“I arrived in Santiago in July 2010 not speaking any Spanish. Nada. Zero. The first couple of months were occupied with my usual relocation challenges of finding an ESL job (that’s how I was making my living at the time) and a place to live. I had neither time nor energy to study Spanish during those demanding days. Except for the occasional new word or phrase that I acquired almost by accident, it was gringa English all the way. It was possible to shop by pointing, and my Chilean friends spoke English.
“Next came the life-changing decision to quit teaching and write full-time. I had no illusions about the first year. I knew it would be demanding, as facing up to challenge requires a reinvention.
“The next six months were filled with 12-hour days of the bread-and-butter realities. I was writing how-to pieces for an Internet site to pay the bills and sending out pitches on the weekends. I could have been living under a rock. My location was irrelevant. Santiago or Sacramento or Saskatoon, it really didn’t matter. Spanish wasn’t put on the back burner; it practically fell off the stove.
“Six months into my apprenticeship year, ‘get a life’ reappeared on the horizon. Floundering in a language is frustrating, and when you don’t see any progress it is disheartening. It was time, finally, to make some effort.
“I got into the habit of listening to Spanish state radio out of Madrid (no commercials). I decided to begin writing in my diary, a nearly three-decade ritual, using an English-Spanish translation program. Slowly, I began to understand what people were saying, sometimes, but I was still frustrated, because I couldn’t respond.
“Then, by chance, an expat mentioned ‘Synergy Spanish.’ Being suitably skeptical about language programs, I was hesitant. Eighteen months of teaching for Berlitz in Casablanca had left me with a distinct distaste for the mind-numbing, banal materials they offer. As for Rosetta Stone, Steve McCarthy of Chile Tours & Transport put it well when he remarked: ‘I spent US$500 and did the first two lessons. Anybody want to buy it cheap?’
“The good thing about Synergy Spanish is that it is cheap–US$67. Plus, you can do four free lessons to decide if you like it before you buy, and, if you change your mind, you can take advantage of the unconditional money-back guarantee.
“After the Synergy Spanish introductory lessons, things suddenly started to make a lot more sense. This program starts with verbs and goes directly to real conversations. As Synergy Spanish’s developer Marcus Santamaria explains, there is no point in learning word clusters such as ‘cat,’ ‘dog,’ ‘horse,’ and ‘cow,’ because what are you going to do with groups of words like that, unless, in this case, for example, you happen to be talking to a veterinarian?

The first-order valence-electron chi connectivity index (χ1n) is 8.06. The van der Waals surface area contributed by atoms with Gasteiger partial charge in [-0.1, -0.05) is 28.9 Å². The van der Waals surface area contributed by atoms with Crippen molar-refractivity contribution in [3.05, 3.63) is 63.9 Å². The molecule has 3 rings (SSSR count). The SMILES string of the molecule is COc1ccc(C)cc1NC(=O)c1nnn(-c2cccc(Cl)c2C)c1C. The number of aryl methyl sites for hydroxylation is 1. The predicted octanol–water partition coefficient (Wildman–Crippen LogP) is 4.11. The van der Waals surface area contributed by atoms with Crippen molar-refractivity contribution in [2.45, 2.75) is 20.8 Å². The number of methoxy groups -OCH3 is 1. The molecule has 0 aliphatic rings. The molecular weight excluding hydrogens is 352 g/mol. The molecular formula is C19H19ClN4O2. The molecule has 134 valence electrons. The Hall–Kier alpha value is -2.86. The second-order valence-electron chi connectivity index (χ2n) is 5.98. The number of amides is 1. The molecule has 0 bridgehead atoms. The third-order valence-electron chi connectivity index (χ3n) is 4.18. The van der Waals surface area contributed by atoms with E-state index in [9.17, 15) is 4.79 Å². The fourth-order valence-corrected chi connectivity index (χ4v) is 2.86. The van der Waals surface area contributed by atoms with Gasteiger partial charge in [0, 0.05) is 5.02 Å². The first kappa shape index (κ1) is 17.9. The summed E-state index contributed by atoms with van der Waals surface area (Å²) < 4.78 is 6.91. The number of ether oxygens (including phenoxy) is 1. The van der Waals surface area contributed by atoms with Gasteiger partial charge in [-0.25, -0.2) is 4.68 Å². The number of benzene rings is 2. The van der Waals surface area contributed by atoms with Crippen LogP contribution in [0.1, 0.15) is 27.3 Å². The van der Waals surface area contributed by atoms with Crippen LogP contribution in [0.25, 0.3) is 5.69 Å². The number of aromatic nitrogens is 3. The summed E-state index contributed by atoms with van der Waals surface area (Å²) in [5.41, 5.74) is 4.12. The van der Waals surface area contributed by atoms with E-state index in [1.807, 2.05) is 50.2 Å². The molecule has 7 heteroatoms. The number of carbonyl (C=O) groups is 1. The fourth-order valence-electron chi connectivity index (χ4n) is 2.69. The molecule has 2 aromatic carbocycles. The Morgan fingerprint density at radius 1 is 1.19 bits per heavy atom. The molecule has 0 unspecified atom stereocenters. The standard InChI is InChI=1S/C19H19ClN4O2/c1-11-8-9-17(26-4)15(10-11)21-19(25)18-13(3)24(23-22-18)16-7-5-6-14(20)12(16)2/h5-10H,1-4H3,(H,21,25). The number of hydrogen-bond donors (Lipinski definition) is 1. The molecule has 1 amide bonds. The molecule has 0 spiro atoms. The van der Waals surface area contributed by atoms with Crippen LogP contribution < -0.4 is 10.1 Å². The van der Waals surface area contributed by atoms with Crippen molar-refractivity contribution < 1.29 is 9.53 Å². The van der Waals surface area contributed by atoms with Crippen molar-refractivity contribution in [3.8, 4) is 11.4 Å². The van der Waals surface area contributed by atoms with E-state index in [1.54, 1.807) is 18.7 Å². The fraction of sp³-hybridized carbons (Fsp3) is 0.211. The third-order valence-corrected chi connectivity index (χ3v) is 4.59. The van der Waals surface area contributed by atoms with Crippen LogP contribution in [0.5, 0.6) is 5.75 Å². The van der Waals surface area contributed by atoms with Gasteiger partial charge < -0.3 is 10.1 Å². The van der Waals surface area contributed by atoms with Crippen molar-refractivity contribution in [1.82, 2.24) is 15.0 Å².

“Synergy Spanish may well be the best US$67 I’ve spent this year. And this is an endorsement coming from a hard-nosed ESL teacher who is very finicky and who isn’t impressed with most language materials most of the time.
“The Spanish words picked up through osmosis in the years leading up to focusing on the course certainly helped, but, after seven Synergy lessons, which is merely scratching the surface, my language skills have improved dramatically. I was taught structure without deadly dull grammar. It proved to be the mortar that was needed to have my Spanish ‘Eureka!’ moment.
“After a month of Synergy Spanish, I can chatter away and make myself understood (although I don’t like to think about what the prattle sounds like to a native speaker on the receiving end).
“Here is my ‘If I Can Do It, Anybody Can’ formula for learning Spanish painlessly:
- Block out an hour a day to study Spanish, no matter where you are living…
- Try the free Synergy Spanish lessons (www.synergyspanish.com) and then invest in the US$67 program. Sign up for the free tip e-mails and booster lessons…
- Set your home page to http://www.rtve.es/radio and read the headlines and listen to the radio in Spanish…
- Start keeping a diary in Spanish, with the help of a translation tool (http://translate.google.com). Write the sentences in English and then read them aloud in Spanish as you write them in your diary. If you are moving overseas, this is also a wonderful way to record the transition and have a record for future reference…
- Always have a Spanish book or magazine to read. Standing in line at the grocery store or finding an extra five minutes before a meeting are opportunities to sneak in a bit of Spanish…
- Become a snob and listen only to Spanish music. Pick you genre, as there is no shortage (http://www.donquijote.org/spanishlanguage/lyrics)…
- Watch Spanish television (http://www.rtve.es/television)…
- Tell your Spanish-speaking friends to ‘Solo hable conmigo en español’…
“Here are some additional helpful sites: